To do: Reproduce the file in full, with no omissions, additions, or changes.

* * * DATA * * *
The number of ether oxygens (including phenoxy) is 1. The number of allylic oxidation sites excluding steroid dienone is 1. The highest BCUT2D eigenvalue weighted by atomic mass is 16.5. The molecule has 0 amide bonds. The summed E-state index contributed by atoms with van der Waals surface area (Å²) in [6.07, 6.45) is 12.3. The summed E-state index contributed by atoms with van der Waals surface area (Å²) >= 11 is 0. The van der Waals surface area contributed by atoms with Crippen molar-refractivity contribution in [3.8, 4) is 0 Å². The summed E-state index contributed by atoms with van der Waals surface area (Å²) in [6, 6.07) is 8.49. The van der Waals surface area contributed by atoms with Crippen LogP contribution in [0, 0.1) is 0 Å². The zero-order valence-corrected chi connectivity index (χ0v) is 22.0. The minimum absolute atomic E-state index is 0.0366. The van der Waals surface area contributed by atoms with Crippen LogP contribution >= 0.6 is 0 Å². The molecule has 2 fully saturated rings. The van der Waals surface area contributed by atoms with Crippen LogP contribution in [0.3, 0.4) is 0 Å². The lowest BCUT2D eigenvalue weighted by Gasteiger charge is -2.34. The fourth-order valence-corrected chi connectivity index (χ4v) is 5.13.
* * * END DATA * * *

The number of ether oxygens (including phenoxy) is 1. The number of allylic oxidation sites excluding steroid dienone is 1. The highest BCUT2D eigenvalue weighted by atomic mass is 16.5. The molecule has 0 amide bonds. The summed E-state index contributed by atoms with van der Waals surface area (Å²) in [6.07, 6.45) is 12.3. The summed E-state index contributed by atoms with van der Waals surface area (Å²) >= 11 is 0. The van der Waals surface area contributed by atoms with Crippen molar-refractivity contribution in [3.8, 4) is 0 Å². The summed E-state index contributed by atoms with van der Waals surface area (Å²) in [6, 6.07) is 8.49. The van der Waals surface area contributed by atoms with Crippen LogP contribution in [0, 0.1) is 0 Å². The zero-order valence-corrected chi connectivity index (χ0v) is 22.0. The minimum absolute atomic E-state index is 0.0366. The van der Waals surface area contributed by atoms with Crippen LogP contribution >= 0.6 is 0 Å². The molecule has 2 fully saturated rings. The van der Waals surface area contributed by atoms with Crippen LogP contribution in [0.3, 0.4) is 0 Å². The lowest BCUT2D eigenvalue weighted by Gasteiger charge is -2.34. The fourth-order valence-corrected chi connectivity index (χ4v) is 5.13.